– Permissive Counterclaims: On the other hand, a defendant has the choice to bring a permissive counterclaim against the plaintiff in the same case. If it chooses not to, it can instead sue the plaintiff at a later time, in a later case. If the claim does not arise from the same general circumstances as the plaintiff’s original claim and is not logically related to it, it is usually considered a permissive counterclaim.
Example: In the same situation above, Defendant believes Plaintiff did shoddy work on another renovation project at her previous home. Defendant may raise a counterclaim in this same lawsuit, or, because it touches on an unrelated project and matter, she may file a separate lawsuit entirely.
What Is a Crossclaim?
The main difference between a counterclaim and a crossclaim is who is counter-sued. A counterclaim is brought by a defendant against the opposite party, the plaintiff. A crossclaim is a claim by either a plaintiff against another plaintiff or a defendant against another defendant. Simply put, it is a claim brought against someone on the same side of the aisle on a case.
Let’s take the same example: when Plaintiff sues Defendant for non-payment, imagine Defendant brings in her ex-spouse as a co-defendant, claiming that he is the one who initially agreed to pay the contractor for the renovations. This is her way of saying, “I’m not liable for the breach – HE is.”
What Counterclaims and Crossclaims are NOT
Neither a counterclaim nor a crossclaim is a substitute for providing an answer to a complaint. If you are served a complaint, you generally must file an answer to the complaint, whether or not you intend to bring a counterclaim or crossclaim. The answer is the defendant’s response to the plaintiff’s original suit, while the counterclaim and crossclaim are the defendant’s additional allegations and claims against the plaintiff or co-defendant, as applicable.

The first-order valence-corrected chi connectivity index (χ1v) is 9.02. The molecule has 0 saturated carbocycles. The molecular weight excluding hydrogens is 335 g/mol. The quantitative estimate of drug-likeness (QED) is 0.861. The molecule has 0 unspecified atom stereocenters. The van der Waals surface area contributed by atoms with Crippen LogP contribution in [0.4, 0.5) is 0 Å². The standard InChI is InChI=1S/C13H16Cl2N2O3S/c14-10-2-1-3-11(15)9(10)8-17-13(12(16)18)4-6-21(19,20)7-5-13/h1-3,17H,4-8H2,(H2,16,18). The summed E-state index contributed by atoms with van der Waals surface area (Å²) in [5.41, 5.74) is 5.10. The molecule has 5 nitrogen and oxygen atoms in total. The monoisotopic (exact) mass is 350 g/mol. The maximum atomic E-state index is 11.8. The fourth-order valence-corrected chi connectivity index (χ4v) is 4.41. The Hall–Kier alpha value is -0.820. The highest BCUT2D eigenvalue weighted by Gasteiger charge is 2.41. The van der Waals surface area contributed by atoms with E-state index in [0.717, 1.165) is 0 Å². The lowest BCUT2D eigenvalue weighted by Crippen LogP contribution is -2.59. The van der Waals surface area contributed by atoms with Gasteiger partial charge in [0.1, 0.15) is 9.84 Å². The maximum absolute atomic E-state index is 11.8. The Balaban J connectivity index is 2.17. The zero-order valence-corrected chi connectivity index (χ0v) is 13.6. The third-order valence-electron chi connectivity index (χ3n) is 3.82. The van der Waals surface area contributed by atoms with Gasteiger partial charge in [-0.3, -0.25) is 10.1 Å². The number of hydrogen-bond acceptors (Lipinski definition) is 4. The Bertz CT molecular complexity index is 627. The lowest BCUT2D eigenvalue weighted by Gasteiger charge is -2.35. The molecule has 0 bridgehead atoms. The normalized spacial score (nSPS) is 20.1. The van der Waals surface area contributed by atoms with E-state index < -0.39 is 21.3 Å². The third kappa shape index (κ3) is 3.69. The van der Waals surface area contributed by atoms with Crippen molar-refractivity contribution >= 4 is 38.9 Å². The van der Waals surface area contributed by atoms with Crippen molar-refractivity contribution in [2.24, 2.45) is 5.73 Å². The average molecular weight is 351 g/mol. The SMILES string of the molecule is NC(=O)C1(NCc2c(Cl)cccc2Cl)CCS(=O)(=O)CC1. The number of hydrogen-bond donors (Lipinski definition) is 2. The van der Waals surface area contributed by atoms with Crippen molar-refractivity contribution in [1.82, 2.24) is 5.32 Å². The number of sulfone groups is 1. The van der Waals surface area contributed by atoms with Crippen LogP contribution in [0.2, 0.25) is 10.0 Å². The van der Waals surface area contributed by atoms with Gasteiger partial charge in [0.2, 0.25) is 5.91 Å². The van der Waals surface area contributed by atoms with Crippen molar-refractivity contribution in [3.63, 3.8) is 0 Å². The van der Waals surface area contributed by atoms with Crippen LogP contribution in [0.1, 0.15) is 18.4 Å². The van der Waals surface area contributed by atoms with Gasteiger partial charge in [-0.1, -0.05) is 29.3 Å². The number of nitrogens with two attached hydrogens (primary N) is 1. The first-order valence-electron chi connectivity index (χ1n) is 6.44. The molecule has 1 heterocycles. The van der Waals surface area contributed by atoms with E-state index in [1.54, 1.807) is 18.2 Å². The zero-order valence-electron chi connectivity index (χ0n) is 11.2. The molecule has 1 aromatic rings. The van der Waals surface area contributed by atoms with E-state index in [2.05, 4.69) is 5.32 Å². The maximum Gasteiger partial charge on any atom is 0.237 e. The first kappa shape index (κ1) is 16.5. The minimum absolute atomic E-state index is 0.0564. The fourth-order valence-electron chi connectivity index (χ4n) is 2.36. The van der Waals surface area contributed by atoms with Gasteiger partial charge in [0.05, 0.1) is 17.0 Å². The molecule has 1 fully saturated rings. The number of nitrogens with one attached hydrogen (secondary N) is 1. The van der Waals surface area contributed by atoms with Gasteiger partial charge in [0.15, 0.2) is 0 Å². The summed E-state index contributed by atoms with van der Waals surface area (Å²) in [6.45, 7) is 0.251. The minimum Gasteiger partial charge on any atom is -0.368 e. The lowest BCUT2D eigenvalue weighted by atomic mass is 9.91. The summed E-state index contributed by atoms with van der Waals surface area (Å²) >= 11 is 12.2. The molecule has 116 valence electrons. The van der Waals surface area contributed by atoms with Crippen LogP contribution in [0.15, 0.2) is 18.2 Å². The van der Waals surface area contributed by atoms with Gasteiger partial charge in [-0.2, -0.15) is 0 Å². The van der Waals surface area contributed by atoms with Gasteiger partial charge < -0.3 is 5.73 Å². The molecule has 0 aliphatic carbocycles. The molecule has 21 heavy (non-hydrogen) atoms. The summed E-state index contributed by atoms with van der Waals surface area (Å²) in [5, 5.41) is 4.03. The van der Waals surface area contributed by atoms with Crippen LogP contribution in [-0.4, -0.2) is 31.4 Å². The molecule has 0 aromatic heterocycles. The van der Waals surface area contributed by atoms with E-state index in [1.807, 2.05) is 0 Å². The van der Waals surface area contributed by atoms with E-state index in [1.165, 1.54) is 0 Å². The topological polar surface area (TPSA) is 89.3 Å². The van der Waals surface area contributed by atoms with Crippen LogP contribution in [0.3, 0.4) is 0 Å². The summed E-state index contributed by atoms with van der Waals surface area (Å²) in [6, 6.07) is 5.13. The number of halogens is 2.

How Litigants Can Use Counterclaims and Crossclaims to Their Advantage
Counterclaims and crossclaims are important tools in civil litigation. They enable defendants and plaintiffs to raise issues in the same case and to streamline the litigation process. However, there are some pitfalls to avoid to ensure that you use these tools to your advantage, not the other way around.
First of all, it is essential to remember that a counterclaim and crossclaim must be brought in “good faith.” This means you may not use them to simply exact revenge, delay the proceedings, or intimidate the other party. As with any lawsuit, you must have a legally-sound basis for raising the claim.
Additionally, for anyone considering filing a lawsuit, realize that there is a high probability that the defendant might bring a counterclaim, or, if you are a defendant in a lawsuit, that the other defendants might bring a crossclaim against you. This is vital to remember when involving yourself in litigation: even if you start as the plaintiff, you may find yourself on the defensive.
Contact a Civil Litigation Attorney Before Filing Your Claims
Because the landscape of crossclaims and counterclaims can quickly become complex, reach out to one of our experienced civil litigation attorneys to help you craft your case.